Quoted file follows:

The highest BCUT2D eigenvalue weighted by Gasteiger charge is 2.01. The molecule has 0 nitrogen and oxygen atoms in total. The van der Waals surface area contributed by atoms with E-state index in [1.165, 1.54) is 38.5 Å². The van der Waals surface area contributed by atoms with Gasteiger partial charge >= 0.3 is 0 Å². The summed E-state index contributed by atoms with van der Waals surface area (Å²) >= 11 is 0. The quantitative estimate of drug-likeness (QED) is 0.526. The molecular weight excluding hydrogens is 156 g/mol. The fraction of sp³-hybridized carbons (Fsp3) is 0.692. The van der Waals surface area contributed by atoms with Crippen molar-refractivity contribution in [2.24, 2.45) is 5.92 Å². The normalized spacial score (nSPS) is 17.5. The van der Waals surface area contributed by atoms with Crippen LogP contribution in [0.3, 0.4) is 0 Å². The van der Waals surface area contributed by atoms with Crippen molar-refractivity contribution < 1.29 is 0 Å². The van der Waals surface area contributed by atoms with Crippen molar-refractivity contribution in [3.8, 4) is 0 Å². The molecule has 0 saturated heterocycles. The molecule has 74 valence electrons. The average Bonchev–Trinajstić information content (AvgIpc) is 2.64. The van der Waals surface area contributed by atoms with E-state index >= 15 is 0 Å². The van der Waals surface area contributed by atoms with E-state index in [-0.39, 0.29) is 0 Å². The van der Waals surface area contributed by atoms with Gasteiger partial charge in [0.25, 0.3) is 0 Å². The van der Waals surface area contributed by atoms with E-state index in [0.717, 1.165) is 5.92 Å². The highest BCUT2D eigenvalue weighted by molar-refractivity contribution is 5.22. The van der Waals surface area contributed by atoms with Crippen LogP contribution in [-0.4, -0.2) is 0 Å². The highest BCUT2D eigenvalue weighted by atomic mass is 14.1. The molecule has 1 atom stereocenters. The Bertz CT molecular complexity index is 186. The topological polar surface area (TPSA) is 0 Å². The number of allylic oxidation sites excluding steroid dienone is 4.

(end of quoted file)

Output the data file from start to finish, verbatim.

The highest BCUT2D eigenvalue weighted by Gasteiger charge is 2.01. The molecule has 0 nitrogen and oxygen atoms in total. The van der Waals surface area contributed by atoms with E-state index in [1.165, 1.54) is 38.5 Å². The van der Waals surface area contributed by atoms with Gasteiger partial charge >= 0.3 is 0 Å². The summed E-state index contributed by atoms with van der Waals surface area (Å²) >= 11 is 0. The quantitative estimate of drug-likeness (QED) is 0.526. The molecular weight excluding hydrogens is 156 g/mol. The fraction of sp³-hybridized carbons (Fsp3) is 0.692. The van der Waals surface area contributed by atoms with Crippen molar-refractivity contribution in [2.24, 2.45) is 5.92 Å². The normalized spacial score (nSPS) is 17.5. The van der Waals surface area contributed by atoms with Crippen LogP contribution in [0.3, 0.4) is 0 Å². The van der Waals surface area contributed by atoms with Crippen molar-refractivity contribution < 1.29 is 0 Å². The van der Waals surface area contributed by atoms with Crippen molar-refractivity contribution in [3.8, 4) is 0 Å². The molecule has 0 saturated heterocycles. The molecule has 74 valence electrons. The average Bonchev–Trinajstić information content (AvgIpc) is 2.64. The van der Waals surface area contributed by atoms with E-state index >= 15 is 0 Å². The van der Waals surface area contributed by atoms with E-state index in [-0.39, 0.29) is 0 Å². The van der Waals surface area contributed by atoms with Gasteiger partial charge in [0.25, 0.3) is 0 Å². The van der Waals surface area contributed by atoms with E-state index in [0.717, 1.165) is 5.92 Å². The highest BCUT2D eigenvalue weighted by molar-refractivity contribution is 5.22. The van der Waals surface area contributed by atoms with Crippen LogP contribution in [-0.4, -0.2) is 0 Å². The highest BCUT2D eigenvalue weighted by atomic mass is 14.1. The molecule has 1 atom stereocenters. The Bertz CT molecular complexity index is 186. The topological polar surface area (TPSA) is 0 Å². The number of allylic oxidation sites excluding steroid dienone is 4.